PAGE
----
What A Rush!

An honest to goodness true ghost town has two qualities; the existence of structures and no people. There are a number of almost ghost towns, close to ghost towns, used to be ghost towns, and fake ghost towns, but Marion county Arkansas claims the only true ghost town between the Mississippi River and the Rocky Mountains. Rush, a once prosperous zinc mining town obtained true ghost town status over 40 years ago when the last person moved away and abandoned their home in the late 1960's. In 1972, the National Park Service obtained Rush when it was included in lands acquired for the creation of the Buffalo River National Park System.

During the early 1880's, prospectors came to the Rush area searching for silver mines they heard about from Indian legends. Soon, they found shiny metallic flakes in the rocks. Thinking they had struck silver, news of the discovery quickly got out and the rush was on to Rush.

The rock smelter built in 1886.
In a short period of time, the area was home to numerous mines with names like White Eagle, Monte Cristo, Red Cloud, Beula, Edith, and the largest, Morning Star. In late 1886, a rock smelter was built to extract the silver, but during a test run in January, 1887, green zinc oxide fumes were emitted and the silver failed to collect in the molds. With no silver being found, the men who owned the land, built the smelter and owned the Morning Star mine sold their holdings for a fraction of what they had paid and left town. Then someone figured out that what the men had thought was silver was actually zinc, a valuable mineral which has many uses including being alloyed with copper to produce brass. The new owners of the Morning Star became wealthy and in 1892, a 13,000 pound zinc nugget they found was exhibited and won blue ribbons at the Chicago World's Fair.

General store built in 1891 remained in 
business until 1956.


When World War 1 began, with the demand for brass and copper shell casings, the price for zinc shot up 300%, the mines expanded and more people moved to Rush. In 1916, the town was incorporated with a population of over 5,000. The Taylor-Medley General Store, built in 1891 by Bill Taylor to serve the community, became the location of the post office and served as the hub of the community where you could buy groceries, receive and send letters and packages, and sit a spell on the large, covered front porch and visit. You could also get married here because the store owner was, in addition to shop keeper and post master, also the justice of the peace.

Front porch of the store where people met 
and did business.



With the end of WW1, the zinc market cratered. The mines began shutting down and the residents began moving away. Eventually even the Morning Star mine closed and that spelled the eventual death of Rush. The store, then operated by Lee Medley, was the last business to close it's doors in 1956. The last human holdout moved away sometime in the late 1960's and Rush began its life as a ghost town.

Row of homes built in the early 1900's.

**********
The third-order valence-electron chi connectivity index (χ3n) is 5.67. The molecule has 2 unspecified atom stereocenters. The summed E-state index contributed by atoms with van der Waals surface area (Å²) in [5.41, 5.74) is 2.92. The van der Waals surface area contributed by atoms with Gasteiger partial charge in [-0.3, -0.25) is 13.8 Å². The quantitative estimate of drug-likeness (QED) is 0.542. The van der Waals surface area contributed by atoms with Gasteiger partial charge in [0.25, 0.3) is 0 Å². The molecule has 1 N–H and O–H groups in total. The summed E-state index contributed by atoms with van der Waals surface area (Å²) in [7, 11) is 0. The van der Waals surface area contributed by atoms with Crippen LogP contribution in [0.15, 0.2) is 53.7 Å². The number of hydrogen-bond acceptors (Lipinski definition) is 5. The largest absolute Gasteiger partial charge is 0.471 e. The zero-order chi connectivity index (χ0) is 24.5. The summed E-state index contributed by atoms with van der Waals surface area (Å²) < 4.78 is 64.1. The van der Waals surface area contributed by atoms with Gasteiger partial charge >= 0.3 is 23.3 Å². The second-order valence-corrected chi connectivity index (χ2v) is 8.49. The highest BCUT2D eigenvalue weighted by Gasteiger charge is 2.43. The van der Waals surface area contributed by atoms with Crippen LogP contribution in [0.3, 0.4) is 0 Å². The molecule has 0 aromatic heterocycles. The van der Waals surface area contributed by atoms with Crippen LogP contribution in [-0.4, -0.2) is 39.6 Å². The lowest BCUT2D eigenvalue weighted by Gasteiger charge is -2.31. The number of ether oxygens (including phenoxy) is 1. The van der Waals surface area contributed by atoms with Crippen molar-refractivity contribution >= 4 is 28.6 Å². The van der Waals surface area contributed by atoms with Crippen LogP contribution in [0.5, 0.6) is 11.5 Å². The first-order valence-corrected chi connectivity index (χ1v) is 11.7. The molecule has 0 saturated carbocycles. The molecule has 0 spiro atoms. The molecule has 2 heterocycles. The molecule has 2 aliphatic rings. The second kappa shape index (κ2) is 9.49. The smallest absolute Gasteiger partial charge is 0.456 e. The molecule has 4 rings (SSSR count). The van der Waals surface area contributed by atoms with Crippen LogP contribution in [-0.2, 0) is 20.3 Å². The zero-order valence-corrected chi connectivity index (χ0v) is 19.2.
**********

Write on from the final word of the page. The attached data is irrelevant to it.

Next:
Getting to Rush is pretty easy as long as you don't miss the turn. Located in a very rural area 5 miles off of Arkansas 14 just east of Caney, there is but one little sign indicating where you should turn off of AR-14 and it is pretty easy to miss. The 2-lane (more like 1 1/2 lane) road is blacktop most of the way, but the last mile or so is dirt so you might think twice before going if it has rained recently.

While there, I found it to be a really interesting place; way off the beaten path, quiet, full of history. The houses have a fence along the road in front of them, but more symbolic than functional, it's easy enough to get around it. Hopefully it will do enough of a job to keep out any vandals who manage to find the place. After walking around for over an hour with no other person to bother me, I took a water break and while sitting on a rock next to my truck, a butterfly landed on my shoulder. I slowly turned my head and looked at it looking at me. I've heard it's good luck so I didn't want to disturb it. It finally flew off, but only went down around my feet to some little bitty flowers so I took a picture of it before it went on its merry way. A few minutes later I hoped in the pickup to leave and as I drove down the dirt road a ways, I rounded a curve and a baby deer was standing in the middle of the road. I stopped and the mamma deer immediately jumped out of the bushes and both of them ran across and into the bushes and trees on the other side. I drove slowly and had to keep a sharp eye to find them hidden away. When I did, I stopped again and had just enough time to take a picture before mamma deer protectively put herself between me and her baby. I quietly told her, "It's ok. I'm not going to hurt your baby" and let the pickup idle on down the road a ways. By the time I turned around, they were gone.

Home to a family at one time.  I wonder 
what became of them.





My lucky butterfly












Look close and you will find a mamma deer
 and her doe.





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